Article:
Tuesday, March 19, 2013

At peace with love and rock-and-roll

There are those we look up to and those from whom we look away.  Robert Moore was both.

Marc Beachamp, a year behind me at Shasta High School but who also followed the journalist's way, wrote a touching column this week about our mutual high school friend.  Some of our classmates gathered at a bar recently to raucously remember the leader of Uncle Robert's Zapp Juice Band.

When that wonderfully-name band played every Northern California high school dance in the late 1960s, Robert was one of the most popular kids in the school.  But he always had  time and conversation for the less-than-popular (me).  My last memory of him was of that big mop of hair topping one of the most angelic smiles I would ever know.

I wandered away from our hometown to pursue a career.  Robert wandered away into his own mind, eventually becoming a shopping-basked-pushing homeless guy on the streets of Redding, CA.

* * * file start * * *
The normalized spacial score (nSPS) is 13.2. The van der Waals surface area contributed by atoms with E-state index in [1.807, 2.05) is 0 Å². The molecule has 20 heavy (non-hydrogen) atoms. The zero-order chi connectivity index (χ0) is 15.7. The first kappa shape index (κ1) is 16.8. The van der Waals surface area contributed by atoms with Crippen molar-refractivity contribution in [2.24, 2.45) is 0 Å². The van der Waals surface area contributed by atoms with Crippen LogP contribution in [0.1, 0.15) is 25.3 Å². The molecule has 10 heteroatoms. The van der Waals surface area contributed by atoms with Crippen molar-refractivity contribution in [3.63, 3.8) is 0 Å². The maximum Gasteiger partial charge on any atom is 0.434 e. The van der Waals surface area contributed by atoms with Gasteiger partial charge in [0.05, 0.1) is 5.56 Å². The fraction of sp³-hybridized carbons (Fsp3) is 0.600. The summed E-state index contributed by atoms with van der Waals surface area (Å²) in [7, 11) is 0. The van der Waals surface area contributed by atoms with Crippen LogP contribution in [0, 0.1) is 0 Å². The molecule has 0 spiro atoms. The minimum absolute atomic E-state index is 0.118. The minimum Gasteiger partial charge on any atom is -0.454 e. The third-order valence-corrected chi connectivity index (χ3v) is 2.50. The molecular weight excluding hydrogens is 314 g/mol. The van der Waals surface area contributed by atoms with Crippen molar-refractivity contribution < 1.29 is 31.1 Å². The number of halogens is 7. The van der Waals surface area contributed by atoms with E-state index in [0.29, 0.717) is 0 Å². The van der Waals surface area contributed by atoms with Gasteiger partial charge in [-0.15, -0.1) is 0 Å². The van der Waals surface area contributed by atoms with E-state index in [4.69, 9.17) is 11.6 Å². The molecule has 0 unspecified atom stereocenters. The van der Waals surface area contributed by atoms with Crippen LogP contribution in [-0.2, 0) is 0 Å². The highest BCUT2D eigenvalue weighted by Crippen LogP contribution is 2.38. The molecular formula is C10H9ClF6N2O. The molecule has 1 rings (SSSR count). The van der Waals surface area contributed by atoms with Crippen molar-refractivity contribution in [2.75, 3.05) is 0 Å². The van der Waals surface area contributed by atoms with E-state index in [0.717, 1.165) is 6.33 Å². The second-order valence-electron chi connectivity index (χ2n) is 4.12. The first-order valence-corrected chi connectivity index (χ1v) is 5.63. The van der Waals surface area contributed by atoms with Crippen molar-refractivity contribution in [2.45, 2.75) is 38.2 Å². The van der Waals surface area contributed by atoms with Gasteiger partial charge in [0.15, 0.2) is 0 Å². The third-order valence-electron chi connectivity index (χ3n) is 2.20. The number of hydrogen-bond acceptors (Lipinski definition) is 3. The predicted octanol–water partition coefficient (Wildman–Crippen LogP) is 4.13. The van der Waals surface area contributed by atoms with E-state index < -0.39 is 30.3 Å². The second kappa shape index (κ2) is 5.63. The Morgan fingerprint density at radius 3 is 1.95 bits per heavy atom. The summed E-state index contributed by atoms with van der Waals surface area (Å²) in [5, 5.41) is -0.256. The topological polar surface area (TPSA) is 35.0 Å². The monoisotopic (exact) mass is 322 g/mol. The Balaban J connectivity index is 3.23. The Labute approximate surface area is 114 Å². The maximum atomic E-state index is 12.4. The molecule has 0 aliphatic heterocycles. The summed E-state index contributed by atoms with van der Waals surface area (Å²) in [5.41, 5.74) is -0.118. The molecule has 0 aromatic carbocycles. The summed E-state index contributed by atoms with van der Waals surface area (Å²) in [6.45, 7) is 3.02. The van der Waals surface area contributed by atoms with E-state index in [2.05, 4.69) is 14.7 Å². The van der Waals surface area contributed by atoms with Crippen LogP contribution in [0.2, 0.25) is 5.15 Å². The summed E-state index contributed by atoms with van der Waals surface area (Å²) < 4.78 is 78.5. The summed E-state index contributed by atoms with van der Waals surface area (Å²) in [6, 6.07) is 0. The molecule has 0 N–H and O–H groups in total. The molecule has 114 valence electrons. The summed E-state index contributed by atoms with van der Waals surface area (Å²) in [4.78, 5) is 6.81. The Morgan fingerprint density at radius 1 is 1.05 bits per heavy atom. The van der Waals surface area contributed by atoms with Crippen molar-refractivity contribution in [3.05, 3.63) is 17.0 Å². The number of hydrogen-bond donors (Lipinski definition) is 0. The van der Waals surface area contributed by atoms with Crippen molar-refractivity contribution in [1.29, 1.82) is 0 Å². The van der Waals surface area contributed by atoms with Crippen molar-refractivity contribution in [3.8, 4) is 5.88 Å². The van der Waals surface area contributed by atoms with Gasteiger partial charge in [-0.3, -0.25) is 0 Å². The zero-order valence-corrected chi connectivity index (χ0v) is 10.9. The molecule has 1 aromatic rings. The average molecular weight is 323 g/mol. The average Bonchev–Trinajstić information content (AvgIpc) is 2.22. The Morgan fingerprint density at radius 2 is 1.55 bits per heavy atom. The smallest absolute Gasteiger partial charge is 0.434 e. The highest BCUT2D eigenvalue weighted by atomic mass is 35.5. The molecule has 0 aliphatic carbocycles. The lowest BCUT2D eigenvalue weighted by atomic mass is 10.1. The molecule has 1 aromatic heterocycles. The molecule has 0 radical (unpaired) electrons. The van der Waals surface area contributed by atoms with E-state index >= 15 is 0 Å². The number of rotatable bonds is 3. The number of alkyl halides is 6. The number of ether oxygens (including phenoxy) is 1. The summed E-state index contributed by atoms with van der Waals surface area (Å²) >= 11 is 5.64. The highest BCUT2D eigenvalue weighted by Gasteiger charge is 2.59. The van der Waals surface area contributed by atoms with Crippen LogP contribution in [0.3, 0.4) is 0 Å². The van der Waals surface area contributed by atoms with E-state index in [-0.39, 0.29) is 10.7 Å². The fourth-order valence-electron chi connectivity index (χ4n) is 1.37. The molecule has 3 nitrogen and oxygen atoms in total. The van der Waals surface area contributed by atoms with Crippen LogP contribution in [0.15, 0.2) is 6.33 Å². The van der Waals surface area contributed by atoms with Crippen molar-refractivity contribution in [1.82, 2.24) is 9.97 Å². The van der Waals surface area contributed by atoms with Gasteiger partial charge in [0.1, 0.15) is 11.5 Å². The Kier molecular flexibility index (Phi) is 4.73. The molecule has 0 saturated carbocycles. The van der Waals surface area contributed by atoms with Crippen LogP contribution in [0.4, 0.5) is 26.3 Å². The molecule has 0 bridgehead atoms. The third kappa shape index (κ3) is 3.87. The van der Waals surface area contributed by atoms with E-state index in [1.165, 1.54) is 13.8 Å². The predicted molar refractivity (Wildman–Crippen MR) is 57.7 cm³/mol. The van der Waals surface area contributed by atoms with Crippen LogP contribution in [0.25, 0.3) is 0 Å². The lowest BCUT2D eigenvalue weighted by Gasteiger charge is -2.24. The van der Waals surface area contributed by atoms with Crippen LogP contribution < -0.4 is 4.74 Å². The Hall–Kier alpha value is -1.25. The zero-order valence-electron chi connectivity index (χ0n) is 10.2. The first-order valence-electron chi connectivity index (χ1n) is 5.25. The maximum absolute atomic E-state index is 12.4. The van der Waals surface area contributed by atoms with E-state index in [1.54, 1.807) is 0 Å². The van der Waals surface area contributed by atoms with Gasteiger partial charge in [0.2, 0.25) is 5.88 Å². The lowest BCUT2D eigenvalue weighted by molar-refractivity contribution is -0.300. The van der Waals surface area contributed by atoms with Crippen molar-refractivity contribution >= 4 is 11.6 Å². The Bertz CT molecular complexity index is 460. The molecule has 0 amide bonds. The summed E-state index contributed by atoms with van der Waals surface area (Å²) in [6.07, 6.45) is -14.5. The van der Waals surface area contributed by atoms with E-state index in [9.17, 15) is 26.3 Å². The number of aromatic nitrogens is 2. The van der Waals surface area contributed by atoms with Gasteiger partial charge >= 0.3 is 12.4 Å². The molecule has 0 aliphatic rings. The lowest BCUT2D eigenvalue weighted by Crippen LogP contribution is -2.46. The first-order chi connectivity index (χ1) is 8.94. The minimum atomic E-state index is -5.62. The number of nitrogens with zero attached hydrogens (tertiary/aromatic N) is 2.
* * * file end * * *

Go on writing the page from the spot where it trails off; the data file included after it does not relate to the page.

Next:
His was a trip I think most of us who grew up then contemplated.  An unfathomable war was sending classmates home in boxes.  The environment was spiraling down into Rachel Carson's Silent Spring.  And nuclear annihilation seemed all be inevitable.
Robert and the band gave us temporary respite from the world.  Not for Robert, however.  He turned to drugs, alcohol and delusions only he knew to get away from it all.

I never came home long enough to see Robert in his bushy-bearded latter stage.  But my friends tell my he was still full up upbeat energy -- until his mind would take a side road.

We all remembered Robert with a "there but the grace of God go I."  But you have to ask, who found the greatest peace?

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